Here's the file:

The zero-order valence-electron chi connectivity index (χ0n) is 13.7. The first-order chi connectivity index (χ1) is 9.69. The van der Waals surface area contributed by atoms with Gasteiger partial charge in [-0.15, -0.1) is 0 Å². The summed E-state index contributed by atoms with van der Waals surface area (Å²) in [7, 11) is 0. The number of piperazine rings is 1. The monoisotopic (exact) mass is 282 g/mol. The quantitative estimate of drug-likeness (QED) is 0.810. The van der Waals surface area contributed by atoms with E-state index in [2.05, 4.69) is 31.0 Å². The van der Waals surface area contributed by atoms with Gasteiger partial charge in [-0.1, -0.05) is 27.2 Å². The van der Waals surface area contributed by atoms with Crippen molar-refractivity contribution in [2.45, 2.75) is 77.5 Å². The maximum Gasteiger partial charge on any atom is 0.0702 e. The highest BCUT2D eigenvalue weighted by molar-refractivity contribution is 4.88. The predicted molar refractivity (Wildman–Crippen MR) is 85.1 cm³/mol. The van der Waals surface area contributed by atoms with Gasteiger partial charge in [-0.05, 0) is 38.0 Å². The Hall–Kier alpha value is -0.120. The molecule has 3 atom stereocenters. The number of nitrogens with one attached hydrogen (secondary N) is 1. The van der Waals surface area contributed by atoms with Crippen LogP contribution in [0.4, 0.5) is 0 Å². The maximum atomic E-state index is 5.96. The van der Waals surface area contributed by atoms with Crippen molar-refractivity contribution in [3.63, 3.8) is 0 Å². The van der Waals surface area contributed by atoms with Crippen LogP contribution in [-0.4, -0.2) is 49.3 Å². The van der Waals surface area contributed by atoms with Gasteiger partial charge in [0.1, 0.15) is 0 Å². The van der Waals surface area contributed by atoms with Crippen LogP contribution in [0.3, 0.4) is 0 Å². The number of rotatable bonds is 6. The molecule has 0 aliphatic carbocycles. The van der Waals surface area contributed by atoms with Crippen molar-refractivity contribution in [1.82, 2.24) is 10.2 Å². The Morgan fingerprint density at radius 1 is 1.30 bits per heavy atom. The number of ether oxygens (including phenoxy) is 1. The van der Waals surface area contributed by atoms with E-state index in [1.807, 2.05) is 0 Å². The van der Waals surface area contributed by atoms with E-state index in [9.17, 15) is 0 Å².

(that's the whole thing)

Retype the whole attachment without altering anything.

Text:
The zero-order valence-electron chi connectivity index (χ0n) is 13.7. The first-order chi connectivity index (χ1) is 9.69. The van der Waals surface area contributed by atoms with Gasteiger partial charge in [-0.15, -0.1) is 0 Å². The summed E-state index contributed by atoms with van der Waals surface area (Å²) in [7, 11) is 0. The number of piperazine rings is 1. The monoisotopic (exact) mass is 282 g/mol. The quantitative estimate of drug-likeness (QED) is 0.810. The van der Waals surface area contributed by atoms with E-state index in [2.05, 4.69) is 31.0 Å². The van der Waals surface area contributed by atoms with Gasteiger partial charge in [-0.1, -0.05) is 27.2 Å². The van der Waals surface area contributed by atoms with Crippen molar-refractivity contribution in [2.45, 2.75) is 77.5 Å². The maximum Gasteiger partial charge on any atom is 0.0702 e. The highest BCUT2D eigenvalue weighted by molar-refractivity contribution is 4.88. The predicted molar refractivity (Wildman–Crippen MR) is 85.1 cm³/mol. The van der Waals surface area contributed by atoms with Gasteiger partial charge in [-0.05, 0) is 38.0 Å². The Hall–Kier alpha value is -0.120. The molecule has 3 atom stereocenters. The number of nitrogens with one attached hydrogen (secondary N) is 1. The van der Waals surface area contributed by atoms with Crippen LogP contribution in [0.4, 0.5) is 0 Å². The maximum atomic E-state index is 5.96. The van der Waals surface area contributed by atoms with Crippen molar-refractivity contribution in [3.63, 3.8) is 0 Å². The van der Waals surface area contributed by atoms with Crippen LogP contribution in [-0.4, -0.2) is 49.3 Å². The van der Waals surface area contributed by atoms with Gasteiger partial charge in [0.1, 0.15) is 0 Å². The van der Waals surface area contributed by atoms with Crippen LogP contribution in [0.3, 0.4) is 0 Å². The number of rotatable bonds is 6. The molecule has 0 aliphatic carbocycles. The van der Waals surface area contributed by atoms with Crippen molar-refractivity contribution in [1.82, 2.24) is 10.2 Å². The Morgan fingerprint density at radius 1 is 1.30 bits per heavy atom. The number of ether oxygens (including phenoxy) is 1. The van der Waals surface area contributed by atoms with E-state index in [1.807, 2.05) is 0 Å². The van der Waals surface area contributed by atoms with E-state index in [9.17, 15) is 0 Å².